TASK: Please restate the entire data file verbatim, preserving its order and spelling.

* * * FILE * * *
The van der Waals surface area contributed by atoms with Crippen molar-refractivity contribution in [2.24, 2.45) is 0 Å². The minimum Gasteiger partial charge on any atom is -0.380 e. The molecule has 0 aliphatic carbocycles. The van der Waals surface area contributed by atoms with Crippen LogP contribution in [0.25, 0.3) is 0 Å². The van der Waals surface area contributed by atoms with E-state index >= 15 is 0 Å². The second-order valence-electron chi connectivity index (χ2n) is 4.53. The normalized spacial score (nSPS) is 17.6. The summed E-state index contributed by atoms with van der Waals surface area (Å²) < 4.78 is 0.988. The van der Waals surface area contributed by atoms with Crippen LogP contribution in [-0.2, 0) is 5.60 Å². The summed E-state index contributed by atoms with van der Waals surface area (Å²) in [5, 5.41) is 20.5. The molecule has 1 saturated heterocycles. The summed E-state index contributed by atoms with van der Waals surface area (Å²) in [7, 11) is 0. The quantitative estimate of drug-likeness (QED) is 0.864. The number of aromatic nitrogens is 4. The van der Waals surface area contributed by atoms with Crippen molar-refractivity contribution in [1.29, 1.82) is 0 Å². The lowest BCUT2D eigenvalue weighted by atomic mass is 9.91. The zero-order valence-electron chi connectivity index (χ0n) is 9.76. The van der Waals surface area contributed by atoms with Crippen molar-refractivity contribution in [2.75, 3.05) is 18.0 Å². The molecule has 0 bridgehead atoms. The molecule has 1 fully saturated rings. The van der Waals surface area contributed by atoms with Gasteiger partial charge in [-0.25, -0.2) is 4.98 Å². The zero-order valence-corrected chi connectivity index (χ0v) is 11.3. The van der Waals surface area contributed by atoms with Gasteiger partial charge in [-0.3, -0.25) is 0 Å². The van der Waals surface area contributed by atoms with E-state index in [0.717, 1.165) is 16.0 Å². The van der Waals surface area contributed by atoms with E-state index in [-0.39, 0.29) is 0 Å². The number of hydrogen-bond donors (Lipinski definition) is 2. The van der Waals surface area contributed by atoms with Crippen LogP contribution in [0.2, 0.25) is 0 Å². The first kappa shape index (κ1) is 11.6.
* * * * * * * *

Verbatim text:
The van der Waals surface area contributed by atoms with Crippen molar-refractivity contribution in [2.24, 2.45) is 0 Å². The minimum Gasteiger partial charge on any atom is -0.380 e. The molecule has 0 aliphatic carbocycles. The van der Waals surface area contributed by atoms with Crippen LogP contribution in [0.25, 0.3) is 0 Å². The van der Waals surface area contributed by atoms with E-state index >= 15 is 0 Å². The second-order valence-electron chi connectivity index (χ2n) is 4.53. The normalized spacial score (nSPS) is 17.6. The summed E-state index contributed by atoms with van der Waals surface area (Å²) < 4.78 is 0.988. The van der Waals surface area contributed by atoms with Crippen LogP contribution in [-0.2, 0) is 5.60 Å². The summed E-state index contributed by atoms with van der Waals surface area (Å²) in [5, 5.41) is 20.5. The molecule has 1 saturated heterocycles. The summed E-state index contributed by atoms with van der Waals surface area (Å²) in [7, 11) is 0. The quantitative estimate of drug-likeness (QED) is 0.864. The number of aromatic nitrogens is 4. The van der Waals surface area contributed by atoms with Crippen molar-refractivity contribution in [1.29, 1.82) is 0 Å². The lowest BCUT2D eigenvalue weighted by atomic mass is 9.91. The zero-order valence-electron chi connectivity index (χ0n) is 9.76. The van der Waals surface area contributed by atoms with Crippen molar-refractivity contribution in [2.75, 3.05) is 18.0 Å². The molecule has 0 bridgehead atoms. The molecule has 1 fully saturated rings. The van der Waals surface area contributed by atoms with Gasteiger partial charge in [-0.25, -0.2) is 4.98 Å². The zero-order valence-corrected chi connectivity index (χ0v) is 11.3. The van der Waals surface area contributed by atoms with Gasteiger partial charge in [-0.3, -0.25) is 0 Å². The van der Waals surface area contributed by atoms with E-state index in [0.717, 1.165) is 16.0 Å². The van der Waals surface area contributed by atoms with E-state index in [-0.39, 0.29) is 0 Å². The number of hydrogen-bond donors (Lipinski definition) is 2. The van der Waals surface area contributed by atoms with Crippen LogP contribution in [0.2, 0.25) is 0 Å². The first kappa shape index (κ1) is 11.6.